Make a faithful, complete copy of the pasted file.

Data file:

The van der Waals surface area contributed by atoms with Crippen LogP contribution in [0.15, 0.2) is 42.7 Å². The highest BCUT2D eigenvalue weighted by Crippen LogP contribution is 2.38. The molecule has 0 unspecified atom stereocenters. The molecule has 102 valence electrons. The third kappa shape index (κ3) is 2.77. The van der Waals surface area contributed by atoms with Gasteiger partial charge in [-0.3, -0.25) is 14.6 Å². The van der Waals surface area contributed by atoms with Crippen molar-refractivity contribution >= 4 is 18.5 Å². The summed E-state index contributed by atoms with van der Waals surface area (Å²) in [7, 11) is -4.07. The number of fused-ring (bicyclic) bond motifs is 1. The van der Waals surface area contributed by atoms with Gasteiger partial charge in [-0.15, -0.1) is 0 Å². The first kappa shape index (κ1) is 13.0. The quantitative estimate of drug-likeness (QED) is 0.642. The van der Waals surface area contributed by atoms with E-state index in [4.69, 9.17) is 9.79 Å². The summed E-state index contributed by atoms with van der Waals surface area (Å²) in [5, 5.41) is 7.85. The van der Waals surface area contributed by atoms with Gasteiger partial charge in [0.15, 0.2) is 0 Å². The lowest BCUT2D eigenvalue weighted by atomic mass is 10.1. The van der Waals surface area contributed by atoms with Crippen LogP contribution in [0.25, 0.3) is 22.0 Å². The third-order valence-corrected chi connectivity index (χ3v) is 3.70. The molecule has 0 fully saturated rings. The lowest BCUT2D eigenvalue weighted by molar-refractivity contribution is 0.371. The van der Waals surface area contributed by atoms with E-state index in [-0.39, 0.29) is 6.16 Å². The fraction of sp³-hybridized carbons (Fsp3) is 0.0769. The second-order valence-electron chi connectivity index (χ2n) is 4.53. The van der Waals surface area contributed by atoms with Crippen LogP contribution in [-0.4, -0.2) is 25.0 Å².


The van der Waals surface area contributed by atoms with Crippen LogP contribution in [0.15, 0.2) is 42.7 Å². The highest BCUT2D eigenvalue weighted by Crippen LogP contribution is 2.38. The molecule has 0 unspecified atom stereocenters. The molecule has 102 valence electrons. The third kappa shape index (κ3) is 2.77. The van der Waals surface area contributed by atoms with Gasteiger partial charge in [-0.3, -0.25) is 14.6 Å². The van der Waals surface area contributed by atoms with Crippen molar-refractivity contribution >= 4 is 18.5 Å². The summed E-state index contributed by atoms with van der Waals surface area (Å²) in [7, 11) is -4.07. The number of fused-ring (bicyclic) bond motifs is 1. The van der Waals surface area contributed by atoms with Gasteiger partial charge in [-0.15, -0.1) is 0 Å². The first kappa shape index (κ1) is 13.0. The quantitative estimate of drug-likeness (QED) is 0.642. The van der Waals surface area contributed by atoms with E-state index in [4.69, 9.17) is 9.79 Å². The summed E-state index contributed by atoms with van der Waals surface area (Å²) in [5, 5.41) is 7.85. The van der Waals surface area contributed by atoms with Gasteiger partial charge in [0.15, 0.2) is 0 Å². The lowest BCUT2D eigenvalue weighted by atomic mass is 10.1. The van der Waals surface area contributed by atoms with Crippen LogP contribution in [0.25, 0.3) is 22.0 Å². The third-order valence-corrected chi connectivity index (χ3v) is 3.70. The molecule has 0 fully saturated rings. The lowest BCUT2D eigenvalue weighted by molar-refractivity contribution is 0.371. The van der Waals surface area contributed by atoms with E-state index in [-0.39, 0.29) is 6.16 Å². The fraction of sp³-hybridized carbons (Fsp3) is 0.0769. The second-order valence-electron chi connectivity index (χ2n) is 4.53. The van der Waals surface area contributed by atoms with Crippen LogP contribution in [-0.4, -0.2) is 25.0 Å².